Remember Bianca Jagger’s 1977 birthday party that found her riding into Studio 54 astride a white horse led by naked male dancers? You were there, yes? That was probably the single most iconic moment of the disco era. It was also, of course, the jet-setting celebrity demimonde making a not-subtle in-joke about their own lifestyle. We all know what white horses are a symbol of. These were people for whom cocaine formed the basis of a food pyramid that included not much else. That kind of flagrancy wouldn’t be possible today, because today’s glamorous stars like to pretend that they become svelte through holistic means and not by blood-money amphetamines. (Also, that poor horse!) Cocaine’s good name has been dragged by its trashy cousin crack, the next-generation cool party kids have their own cool party drugs. But the disco mystique of the 70’s lingers, for a variety of complex reasons, as the halcyon ideal of libertine living, and we can’t stop paying tribute to it for its glamour and its hedonism, and from our post-war-on-drugs post-AIDS-epidemic vantage point, its comparative optimism and innocence. Hence, neo-disco musicians like Goldfrapp, whose take may be post-modern but not entirely ironic in its admiration.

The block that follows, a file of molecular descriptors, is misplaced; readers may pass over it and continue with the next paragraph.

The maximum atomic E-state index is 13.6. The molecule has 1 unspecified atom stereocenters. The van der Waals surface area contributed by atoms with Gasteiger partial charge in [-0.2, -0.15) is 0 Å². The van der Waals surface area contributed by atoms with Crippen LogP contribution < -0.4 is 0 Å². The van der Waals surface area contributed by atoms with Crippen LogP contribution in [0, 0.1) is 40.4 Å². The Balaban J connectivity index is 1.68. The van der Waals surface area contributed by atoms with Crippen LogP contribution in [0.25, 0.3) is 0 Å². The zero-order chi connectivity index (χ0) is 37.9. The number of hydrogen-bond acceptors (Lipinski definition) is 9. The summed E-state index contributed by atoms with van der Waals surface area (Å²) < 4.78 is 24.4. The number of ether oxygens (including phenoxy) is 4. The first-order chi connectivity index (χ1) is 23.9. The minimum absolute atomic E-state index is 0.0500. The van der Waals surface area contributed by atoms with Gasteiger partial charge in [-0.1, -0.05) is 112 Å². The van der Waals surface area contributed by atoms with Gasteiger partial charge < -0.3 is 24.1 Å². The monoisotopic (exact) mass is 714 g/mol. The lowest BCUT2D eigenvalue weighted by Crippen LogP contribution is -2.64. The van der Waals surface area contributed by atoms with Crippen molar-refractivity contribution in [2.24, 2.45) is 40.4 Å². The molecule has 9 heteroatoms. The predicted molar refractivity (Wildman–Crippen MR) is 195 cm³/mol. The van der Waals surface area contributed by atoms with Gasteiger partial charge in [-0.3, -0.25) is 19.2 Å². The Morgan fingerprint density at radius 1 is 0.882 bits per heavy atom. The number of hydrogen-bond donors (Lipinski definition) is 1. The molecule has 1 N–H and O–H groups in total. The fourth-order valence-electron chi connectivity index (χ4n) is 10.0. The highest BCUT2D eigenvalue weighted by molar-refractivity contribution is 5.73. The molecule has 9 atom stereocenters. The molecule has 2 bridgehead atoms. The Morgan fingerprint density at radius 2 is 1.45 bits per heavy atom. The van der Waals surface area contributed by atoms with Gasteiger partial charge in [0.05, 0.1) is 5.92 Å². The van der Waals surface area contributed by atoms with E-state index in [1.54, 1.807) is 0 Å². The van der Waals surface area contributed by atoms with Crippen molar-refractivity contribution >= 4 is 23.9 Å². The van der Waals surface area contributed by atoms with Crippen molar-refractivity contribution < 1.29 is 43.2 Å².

Let’s Dance is heavily frontloaded with big hits, but if you listen past the first three songs, shit gets weird in typical David Bowie fashion. Even at his most “commercially buoyant” Bowie can’t make it through a whole album without imagining an industrial wasteland full of fascism and poverty. His sudden transformation into a sleek and commercially viable superstar was in fact a pretty thin disguise. Let’s Dance wasn’t a confirmation of newfound harmlessness; it was more like The Thin White Duke Goes On Holiday. Serious Moonlight era documentaries show a disturbingly blond David Bowie cutting an Englishman-abroad figure in a variety of exotic Asian locales. After being alienated all over Eastern Europe, the Duke becomes more global, vastly richer, and yet still alienated.